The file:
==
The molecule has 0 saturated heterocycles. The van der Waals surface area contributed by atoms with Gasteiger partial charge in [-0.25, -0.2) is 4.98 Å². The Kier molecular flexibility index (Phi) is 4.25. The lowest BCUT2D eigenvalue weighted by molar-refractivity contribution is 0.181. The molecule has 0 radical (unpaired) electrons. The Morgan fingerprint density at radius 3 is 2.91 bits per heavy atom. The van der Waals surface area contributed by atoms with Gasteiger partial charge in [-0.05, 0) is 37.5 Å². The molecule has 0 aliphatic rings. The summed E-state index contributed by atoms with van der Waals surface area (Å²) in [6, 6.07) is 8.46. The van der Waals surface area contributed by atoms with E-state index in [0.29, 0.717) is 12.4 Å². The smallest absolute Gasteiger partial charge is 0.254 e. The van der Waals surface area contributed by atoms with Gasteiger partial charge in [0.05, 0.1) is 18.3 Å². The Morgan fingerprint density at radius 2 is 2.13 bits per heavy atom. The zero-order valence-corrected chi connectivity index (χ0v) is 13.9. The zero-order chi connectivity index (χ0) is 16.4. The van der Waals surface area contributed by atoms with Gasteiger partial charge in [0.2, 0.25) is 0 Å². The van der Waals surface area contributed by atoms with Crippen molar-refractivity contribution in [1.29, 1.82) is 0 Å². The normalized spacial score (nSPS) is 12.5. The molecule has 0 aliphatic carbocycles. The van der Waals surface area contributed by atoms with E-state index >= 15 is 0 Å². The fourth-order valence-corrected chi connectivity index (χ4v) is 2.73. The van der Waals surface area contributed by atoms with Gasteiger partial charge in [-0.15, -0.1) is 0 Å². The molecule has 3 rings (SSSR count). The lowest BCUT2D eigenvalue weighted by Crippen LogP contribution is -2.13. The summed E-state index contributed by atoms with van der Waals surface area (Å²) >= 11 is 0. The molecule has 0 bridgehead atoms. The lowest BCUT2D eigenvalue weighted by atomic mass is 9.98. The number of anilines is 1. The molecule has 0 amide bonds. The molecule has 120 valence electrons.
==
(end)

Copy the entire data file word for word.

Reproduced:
The molecule has 0 saturated heterocycles. The van der Waals surface area contributed by atoms with Gasteiger partial charge in [-0.25, -0.2) is 4.98 Å². The Kier molecular flexibility index (Phi) is 4.25. The lowest BCUT2D eigenvalue weighted by molar-refractivity contribution is 0.181. The molecule has 0 radical (unpaired) electrons. The Morgan fingerprint density at radius 3 is 2.91 bits per heavy atom. The van der Waals surface area contributed by atoms with Gasteiger partial charge in [-0.05, 0) is 37.5 Å². The molecule has 0 aliphatic rings. The summed E-state index contributed by atoms with van der Waals surface area (Å²) in [6, 6.07) is 8.46. The van der Waals surface area contributed by atoms with E-state index in [0.29, 0.717) is 12.4 Å². The smallest absolute Gasteiger partial charge is 0.254 e. The van der Waals surface area contributed by atoms with Gasteiger partial charge in [0.05, 0.1) is 18.3 Å². The Morgan fingerprint density at radius 2 is 2.13 bits per heavy atom. The zero-order valence-corrected chi connectivity index (χ0v) is 13.9. The zero-order chi connectivity index (χ0) is 16.4. The van der Waals surface area contributed by atoms with Gasteiger partial charge in [0.2, 0.25) is 0 Å². The van der Waals surface area contributed by atoms with Crippen molar-refractivity contribution in [1.29, 1.82) is 0 Å². The normalized spacial score (nSPS) is 12.5. The molecule has 0 aliphatic carbocycles. The van der Waals surface area contributed by atoms with E-state index >= 15 is 0 Å². The fourth-order valence-corrected chi connectivity index (χ4v) is 2.73. The van der Waals surface area contributed by atoms with Gasteiger partial charge in [-0.15, -0.1) is 0 Å². The molecule has 3 rings (SSSR count). The lowest BCUT2D eigenvalue weighted by Crippen LogP contribution is -2.13. The summed E-state index contributed by atoms with van der Waals surface area (Å²) >= 11 is 0. The molecule has 0 bridgehead atoms. The lowest BCUT2D eigenvalue weighted by atomic mass is 9.98. The number of anilines is 1. The molecule has 0 amide bonds. The molecule has 120 valence electrons.